When a Civil War Major, Samuel Lawrence James purchased the plantation property In 1880, he leased prisoners from the state of Louisiana to work the fields, which began the cruelty and abuse that ravaged the prison throughout the years.

In 1901 The Louisiana Department of Public Safety & Corrections acquired the property and opened the facilities as a prison.

As the years progressed at Angola, change came very slowly indeed. For many years, the state appropriated very few funds for the operation of Angola, and reported horrible conditions there went ignored by authorities.

Angola was designed to be as self-sufficient as possible; it functioned as a miniature community with a canning factory, a dairy, a mail system, a small ranch, repair shops, and a sugar mill. Prisoners raised food staples and cash crops. In the 1930s prisoners worked from dawn until dusk.

Crops produced at LSP include cabbage, corn, cotton, strawberry, okra, onions, peppers, soybeans, squash, tomatoes, and wheat. It is reported that each year the prison produces approximately four million pounds of vegetable crops, and In 2010 the prison had 2,000 head of cattle on the premises.

Angola Inspires Books and Movies

Angola 1934, Lead Belly in foreground
 Charles Wolfe and Kip Lornell, authors of The Life and Legend of Leadbelly, said that Angola was "probably as close to slavery as any person could come in 1930." Hardened criminals broke down upon being notified that they were being sent to Angola.

In Stephen King's book The Green Mile, and the adapted movie of the same name, the fictional setting of the Louisiana Cold Mountain Penitentiary was loosely based on life on death row at Angola in the 1930s.

The documentary, The Farm, and films such as Dead Man Walking, Monster's Ball, and I Love You Phillip Morris,  were partly filmed in Angola. 

Big Events Push Small Changes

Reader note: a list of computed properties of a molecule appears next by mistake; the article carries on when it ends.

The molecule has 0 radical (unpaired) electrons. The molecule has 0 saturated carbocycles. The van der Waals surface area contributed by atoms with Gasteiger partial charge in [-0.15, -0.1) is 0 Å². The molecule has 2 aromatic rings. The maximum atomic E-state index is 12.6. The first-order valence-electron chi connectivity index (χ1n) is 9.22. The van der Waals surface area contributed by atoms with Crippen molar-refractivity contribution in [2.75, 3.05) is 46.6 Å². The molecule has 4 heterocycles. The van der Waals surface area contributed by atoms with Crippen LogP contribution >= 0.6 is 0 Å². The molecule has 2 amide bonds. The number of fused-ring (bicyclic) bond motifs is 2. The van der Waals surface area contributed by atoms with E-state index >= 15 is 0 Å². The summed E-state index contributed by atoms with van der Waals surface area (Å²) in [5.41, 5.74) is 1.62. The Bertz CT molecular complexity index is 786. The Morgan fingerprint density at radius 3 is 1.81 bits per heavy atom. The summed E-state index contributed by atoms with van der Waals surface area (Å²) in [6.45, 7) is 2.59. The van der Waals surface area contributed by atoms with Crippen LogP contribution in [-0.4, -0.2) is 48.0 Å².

Since it appeared no one was listening to their plight,  In 1952, 31 inmates at Angola took matters into their own hands. In protest of the prison's conditions, they cut their Achilles' tendons (referred to as the Heel String Gang.) This caused national news agencies to write stories about Angola. In its November 22, 1952 issue, Collier's Magazine referred to Angola as "the worst prison in America.”

Then, on December 5, 1956, five men escaped by digging out of the prison grounds and swimming across the Mississippi River. The Hope Star newspaper reported only one body was pulled from the river. One man was recaptured later in Texas, after returning to the United States from Mexico. He stated that two of his fellow escapees drowned, but this was disputed by then warden Maurice Sigler, who stated that he believed no more than one inmate drowned.

A Lasting Legacy

Folks raised in Louisiana have been imprinted with the legacy of Angola. Akin to hell itself, it was a place no one wanted to go. 

As evidence of how notorious the prison still was despite efforts to reform it,  on August 31, 2008, New Orleans mayor, Ray Nagin warned in a press conference that anybody who was caught looting in the city of New Orleans  during a hurricane evacuation would go directly to Angola Prison, stating  “...and God bless you when you go there.”

Angola Today

Angola after 2000
Today,  Angola still operates as a working farm. However, the prison has garnered some attention for it’s inmate rodeo and It’s semiannual Arts and Crafts Festival.

On one weekend in April and on every Sunday in October, Angola holds the Angola Prison Rodeo. On each occasion, thousands of visitors enter the prison complex. The idea of the rodeo was born in 1964, and it began in 1965. The 10,000-person stadium used for the rodeo opened in 2000. As part of the prison rodeo, the prison holds an Arts and Crafts Festival.

Information obtained from Wikipedia article. For more information and citations, see: